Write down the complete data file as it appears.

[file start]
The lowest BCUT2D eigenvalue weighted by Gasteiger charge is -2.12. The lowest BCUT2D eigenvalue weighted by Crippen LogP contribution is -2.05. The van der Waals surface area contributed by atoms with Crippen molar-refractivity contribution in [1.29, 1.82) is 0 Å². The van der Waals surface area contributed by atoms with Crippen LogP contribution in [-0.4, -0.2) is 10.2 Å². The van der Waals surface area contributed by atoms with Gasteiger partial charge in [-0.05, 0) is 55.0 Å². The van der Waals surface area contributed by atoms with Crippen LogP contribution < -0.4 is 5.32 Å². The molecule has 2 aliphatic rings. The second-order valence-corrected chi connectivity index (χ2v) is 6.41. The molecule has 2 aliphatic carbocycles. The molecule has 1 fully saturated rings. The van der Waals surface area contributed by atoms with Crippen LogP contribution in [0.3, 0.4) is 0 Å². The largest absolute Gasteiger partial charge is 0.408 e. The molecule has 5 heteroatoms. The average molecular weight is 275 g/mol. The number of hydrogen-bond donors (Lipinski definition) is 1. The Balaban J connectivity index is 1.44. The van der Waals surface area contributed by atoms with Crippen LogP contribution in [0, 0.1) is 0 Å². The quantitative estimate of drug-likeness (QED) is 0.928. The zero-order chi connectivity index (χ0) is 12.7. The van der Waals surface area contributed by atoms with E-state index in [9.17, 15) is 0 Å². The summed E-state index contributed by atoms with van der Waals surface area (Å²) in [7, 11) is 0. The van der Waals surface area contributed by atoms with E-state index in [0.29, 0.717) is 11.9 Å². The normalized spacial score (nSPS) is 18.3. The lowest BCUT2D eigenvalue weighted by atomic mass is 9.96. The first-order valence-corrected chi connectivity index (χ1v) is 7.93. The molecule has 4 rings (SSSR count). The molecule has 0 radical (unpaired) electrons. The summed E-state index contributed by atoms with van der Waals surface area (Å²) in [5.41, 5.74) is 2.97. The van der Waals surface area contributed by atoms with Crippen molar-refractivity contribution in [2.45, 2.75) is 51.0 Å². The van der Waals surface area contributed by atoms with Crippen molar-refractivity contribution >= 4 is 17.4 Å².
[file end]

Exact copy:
The lowest BCUT2D eigenvalue weighted by Gasteiger charge is -2.12. The lowest BCUT2D eigenvalue weighted by Crippen LogP contribution is -2.05. The van der Waals surface area contributed by atoms with Crippen molar-refractivity contribution in [1.29, 1.82) is 0 Å². The van der Waals surface area contributed by atoms with Crippen LogP contribution in [-0.4, -0.2) is 10.2 Å². The van der Waals surface area contributed by atoms with Gasteiger partial charge in [-0.05, 0) is 55.0 Å². The van der Waals surface area contributed by atoms with Crippen LogP contribution < -0.4 is 5.32 Å². The molecule has 2 aliphatic rings. The second-order valence-corrected chi connectivity index (χ2v) is 6.41. The molecule has 2 aliphatic carbocycles. The molecule has 1 fully saturated rings. The van der Waals surface area contributed by atoms with Crippen LogP contribution in [0.3, 0.4) is 0 Å². The largest absolute Gasteiger partial charge is 0.408 e. The molecule has 5 heteroatoms. The average molecular weight is 275 g/mol. The number of hydrogen-bond donors (Lipinski definition) is 1. The Balaban J connectivity index is 1.44. The van der Waals surface area contributed by atoms with Crippen LogP contribution in [0, 0.1) is 0 Å². The quantitative estimate of drug-likeness (QED) is 0.928. The zero-order chi connectivity index (χ0) is 12.7. The van der Waals surface area contributed by atoms with E-state index in [9.17, 15) is 0 Å². The summed E-state index contributed by atoms with van der Waals surface area (Å²) in [7, 11) is 0. The van der Waals surface area contributed by atoms with E-state index in [0.29, 0.717) is 11.9 Å². The normalized spacial score (nSPS) is 18.3. The lowest BCUT2D eigenvalue weighted by atomic mass is 9.96. The first-order valence-corrected chi connectivity index (χ1v) is 7.93. The molecule has 4 rings (SSSR count). The molecule has 0 radical (unpaired) electrons. The summed E-state index contributed by atoms with van der Waals surface area (Å²) in [5.41, 5.74) is 2.97. The van der Waals surface area contributed by atoms with Crippen molar-refractivity contribution in [2.45, 2.75) is 51.0 Å². The van der Waals surface area contributed by atoms with Crippen molar-refractivity contribution >= 4 is 17.4 Å².